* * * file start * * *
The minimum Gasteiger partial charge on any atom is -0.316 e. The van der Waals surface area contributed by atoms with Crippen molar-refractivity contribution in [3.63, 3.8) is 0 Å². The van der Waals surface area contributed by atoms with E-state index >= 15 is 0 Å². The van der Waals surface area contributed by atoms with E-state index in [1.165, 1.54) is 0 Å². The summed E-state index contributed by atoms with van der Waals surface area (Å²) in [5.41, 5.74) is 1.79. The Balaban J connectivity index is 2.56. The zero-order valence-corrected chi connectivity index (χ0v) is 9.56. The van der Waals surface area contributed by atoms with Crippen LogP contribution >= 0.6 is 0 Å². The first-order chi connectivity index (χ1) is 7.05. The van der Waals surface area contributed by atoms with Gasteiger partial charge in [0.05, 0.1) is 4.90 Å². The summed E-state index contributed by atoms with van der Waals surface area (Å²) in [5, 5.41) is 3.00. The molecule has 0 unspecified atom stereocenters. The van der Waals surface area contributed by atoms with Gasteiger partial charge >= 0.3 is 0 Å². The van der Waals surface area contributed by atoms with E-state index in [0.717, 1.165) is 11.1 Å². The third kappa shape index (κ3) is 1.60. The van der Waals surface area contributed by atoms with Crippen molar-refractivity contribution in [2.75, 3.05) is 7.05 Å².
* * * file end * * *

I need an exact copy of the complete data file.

The minimum Gasteiger partial charge on any atom is -0.316 e. The van der Waals surface area contributed by atoms with Crippen molar-refractivity contribution in [3.63, 3.8) is 0 Å². The van der Waals surface area contributed by atoms with E-state index >= 15 is 0 Å². The van der Waals surface area contributed by atoms with E-state index in [1.165, 1.54) is 0 Å². The summed E-state index contributed by atoms with van der Waals surface area (Å²) in [5.41, 5.74) is 1.79. The Balaban J connectivity index is 2.56. The zero-order valence-corrected chi connectivity index (χ0v) is 9.56. The van der Waals surface area contributed by atoms with Crippen LogP contribution >= 0.6 is 0 Å². The first-order chi connectivity index (χ1) is 7.05. The van der Waals surface area contributed by atoms with Gasteiger partial charge in [0.05, 0.1) is 4.90 Å². The summed E-state index contributed by atoms with van der Waals surface area (Å²) in [5, 5.41) is 3.00. The molecule has 0 unspecified atom stereocenters. The van der Waals surface area contributed by atoms with Gasteiger partial charge >= 0.3 is 0 Å². The van der Waals surface area contributed by atoms with E-state index in [0.717, 1.165) is 11.1 Å². The third kappa shape index (κ3) is 1.60. The van der Waals surface area contributed by atoms with Crippen molar-refractivity contribution in [2.75, 3.05) is 7.05 Å².